At the Sorbie reunion I attended a few months ago in Scotland, I learned that one of the “cousins” I met there lived in Colchester, England. I had suspected that one of my great great great grandfathers, Sebborn Gonner Knight, was born in Colchester so I asked her to take a look at the records when she had a chance. Since just about everybody at the family reunion was an enthusiastic and skilled genealogist, she was happy to oblige.
No stories from my Knight ancestry made it to my generation because Sebborn Gonner Knight and his wife Mary Elizabeth Parsons both died before their eldest son, the future Dr. J. C. Knight of Jonesboro, Indiana, was seven years old. I’m descended through J.C.’s little brother Charles who was orphaned at the age of four. All we knew was that Sebborn arrived on the ship Ontario in 1841 at the age of 21.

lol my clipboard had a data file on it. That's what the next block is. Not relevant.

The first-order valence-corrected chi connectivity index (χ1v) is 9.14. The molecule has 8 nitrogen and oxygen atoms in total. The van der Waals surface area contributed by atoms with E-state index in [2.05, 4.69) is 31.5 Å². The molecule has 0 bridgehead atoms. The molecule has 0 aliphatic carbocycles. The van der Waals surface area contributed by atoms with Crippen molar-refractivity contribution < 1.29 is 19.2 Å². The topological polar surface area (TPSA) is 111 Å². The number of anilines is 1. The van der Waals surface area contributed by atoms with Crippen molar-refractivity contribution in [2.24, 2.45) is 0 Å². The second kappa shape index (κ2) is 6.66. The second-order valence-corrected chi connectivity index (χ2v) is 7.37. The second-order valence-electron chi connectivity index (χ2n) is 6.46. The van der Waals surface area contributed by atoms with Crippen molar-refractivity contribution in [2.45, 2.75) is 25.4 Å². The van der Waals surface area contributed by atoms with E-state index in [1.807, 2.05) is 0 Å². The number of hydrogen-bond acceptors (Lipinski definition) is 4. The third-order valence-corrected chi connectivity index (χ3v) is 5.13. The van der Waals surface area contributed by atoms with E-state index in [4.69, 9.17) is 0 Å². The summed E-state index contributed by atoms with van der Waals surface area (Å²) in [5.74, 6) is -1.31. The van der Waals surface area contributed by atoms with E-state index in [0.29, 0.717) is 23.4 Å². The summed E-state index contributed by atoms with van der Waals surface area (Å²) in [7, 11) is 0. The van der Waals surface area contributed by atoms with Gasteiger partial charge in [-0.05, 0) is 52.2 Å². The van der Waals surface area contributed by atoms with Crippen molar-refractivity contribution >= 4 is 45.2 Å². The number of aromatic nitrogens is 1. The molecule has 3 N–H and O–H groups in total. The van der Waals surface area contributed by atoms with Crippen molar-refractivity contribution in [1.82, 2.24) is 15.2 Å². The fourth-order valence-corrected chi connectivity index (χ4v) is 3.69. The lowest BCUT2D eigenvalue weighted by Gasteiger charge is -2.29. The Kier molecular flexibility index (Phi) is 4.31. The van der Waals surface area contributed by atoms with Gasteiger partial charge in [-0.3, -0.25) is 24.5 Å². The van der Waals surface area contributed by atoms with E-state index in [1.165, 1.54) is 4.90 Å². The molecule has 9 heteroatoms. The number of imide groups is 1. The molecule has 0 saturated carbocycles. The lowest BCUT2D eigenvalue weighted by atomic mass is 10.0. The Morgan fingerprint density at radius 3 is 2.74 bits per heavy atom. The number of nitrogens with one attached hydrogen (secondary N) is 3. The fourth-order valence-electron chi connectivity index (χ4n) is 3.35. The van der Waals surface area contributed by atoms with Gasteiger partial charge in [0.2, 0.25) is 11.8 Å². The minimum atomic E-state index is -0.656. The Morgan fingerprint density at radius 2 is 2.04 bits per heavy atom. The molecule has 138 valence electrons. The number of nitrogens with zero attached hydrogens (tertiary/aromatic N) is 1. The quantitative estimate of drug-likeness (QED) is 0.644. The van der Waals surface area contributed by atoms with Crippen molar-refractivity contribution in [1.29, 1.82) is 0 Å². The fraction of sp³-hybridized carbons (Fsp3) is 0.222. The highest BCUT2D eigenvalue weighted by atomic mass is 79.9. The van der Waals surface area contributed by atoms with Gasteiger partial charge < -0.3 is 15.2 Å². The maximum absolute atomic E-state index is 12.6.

While no stories survived, one small book did, The Court of Persia, viewed in connexion with Scriptural Usages by John Kitto, D.D., published in London by The Religious Tract Society. It was given to S. G. Knight from his affectionate sister, S. A. K., February 20th, 1851. Yes, that’s my great great great grandfather’s autograph on the left.
Thanks to my cousin Maggie, I now know that S. A. K. was Sarah Ann Knight, one of Sebborn’s older sisters. She was the fifth and he the seventh of eight children of George Knight and Sarah Gonner. George was a seedsman when he married Sarah in 1809 at St. Peter’s Church in Colchester. Sarah Gonner was listed as a spinster in the marriage record.
Maggie also discovered that George was born on January 20th, 1784 in Messing, Essex, to Joseph and Hannah Knight. His birth was listed in the Quaker meeting records and his father Joseph, who died in 1810, was buried in the Friends Burial Ground at Coggeshall, which is not far from where my kind and diligent researcher lives.
I am very fortunate to have so many Quaker ancestors who kept such detailed records and to have met so many good friends on my recent trip to Scotland. Thank you again, Maggie!